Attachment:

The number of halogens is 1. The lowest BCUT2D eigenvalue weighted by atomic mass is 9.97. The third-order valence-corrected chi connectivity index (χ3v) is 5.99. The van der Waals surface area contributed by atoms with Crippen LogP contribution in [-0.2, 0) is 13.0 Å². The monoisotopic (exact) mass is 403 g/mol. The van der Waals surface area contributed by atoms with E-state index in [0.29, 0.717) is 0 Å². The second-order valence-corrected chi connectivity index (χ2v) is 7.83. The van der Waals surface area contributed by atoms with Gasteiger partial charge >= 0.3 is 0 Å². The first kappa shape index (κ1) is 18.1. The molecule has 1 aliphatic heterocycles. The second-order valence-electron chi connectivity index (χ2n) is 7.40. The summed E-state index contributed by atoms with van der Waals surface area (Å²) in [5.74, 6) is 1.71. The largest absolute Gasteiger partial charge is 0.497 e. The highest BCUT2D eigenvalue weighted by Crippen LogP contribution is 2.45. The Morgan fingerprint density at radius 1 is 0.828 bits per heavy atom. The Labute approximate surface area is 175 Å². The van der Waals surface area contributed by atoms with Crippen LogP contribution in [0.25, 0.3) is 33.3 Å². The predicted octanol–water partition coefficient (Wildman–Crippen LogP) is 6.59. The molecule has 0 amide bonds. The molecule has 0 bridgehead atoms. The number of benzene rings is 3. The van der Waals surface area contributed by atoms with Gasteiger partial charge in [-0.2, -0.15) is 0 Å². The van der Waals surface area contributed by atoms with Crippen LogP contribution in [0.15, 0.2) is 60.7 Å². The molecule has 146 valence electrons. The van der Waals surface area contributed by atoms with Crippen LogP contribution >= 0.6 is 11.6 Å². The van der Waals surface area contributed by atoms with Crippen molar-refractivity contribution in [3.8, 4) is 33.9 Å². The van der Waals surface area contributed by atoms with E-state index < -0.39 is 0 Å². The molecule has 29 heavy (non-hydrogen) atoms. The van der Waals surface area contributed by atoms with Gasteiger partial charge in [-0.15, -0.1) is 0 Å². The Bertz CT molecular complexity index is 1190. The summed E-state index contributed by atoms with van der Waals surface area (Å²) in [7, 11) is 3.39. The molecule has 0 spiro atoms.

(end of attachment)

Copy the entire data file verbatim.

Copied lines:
The number of halogens is 1. The lowest BCUT2D eigenvalue weighted by atomic mass is 9.97. The third-order valence-corrected chi connectivity index (χ3v) is 5.99. The van der Waals surface area contributed by atoms with Crippen LogP contribution in [-0.2, 0) is 13.0 Å². The monoisotopic (exact) mass is 403 g/mol. The van der Waals surface area contributed by atoms with E-state index in [0.29, 0.717) is 0 Å². The second-order valence-corrected chi connectivity index (χ2v) is 7.83. The van der Waals surface area contributed by atoms with Gasteiger partial charge >= 0.3 is 0 Å². The first kappa shape index (κ1) is 18.1. The molecule has 1 aliphatic heterocycles. The second-order valence-electron chi connectivity index (χ2n) is 7.40. The summed E-state index contributed by atoms with van der Waals surface area (Å²) in [5.74, 6) is 1.71. The largest absolute Gasteiger partial charge is 0.497 e. The highest BCUT2D eigenvalue weighted by Crippen LogP contribution is 2.45. The Morgan fingerprint density at radius 1 is 0.828 bits per heavy atom. The Labute approximate surface area is 175 Å². The van der Waals surface area contributed by atoms with Crippen LogP contribution in [0.25, 0.3) is 33.3 Å². The predicted octanol–water partition coefficient (Wildman–Crippen LogP) is 6.59. The molecule has 0 amide bonds. The molecule has 0 bridgehead atoms. The number of benzene rings is 3. The van der Waals surface area contributed by atoms with Gasteiger partial charge in [-0.2, -0.15) is 0 Å². The van der Waals surface area contributed by atoms with Crippen LogP contribution in [0.15, 0.2) is 60.7 Å². The molecule has 146 valence electrons. The van der Waals surface area contributed by atoms with Crippen LogP contribution >= 0.6 is 11.6 Å². The van der Waals surface area contributed by atoms with Crippen molar-refractivity contribution in [3.8, 4) is 33.9 Å². The van der Waals surface area contributed by atoms with E-state index < -0.39 is 0 Å². The molecule has 29 heavy (non-hydrogen) atoms. The van der Waals surface area contributed by atoms with Gasteiger partial charge in [-0.15, -0.1) is 0 Å². The Bertz CT molecular complexity index is 1190. The summed E-state index contributed by atoms with van der Waals surface area (Å²) in [7, 11) is 3.39. The molecule has 0 spiro atoms.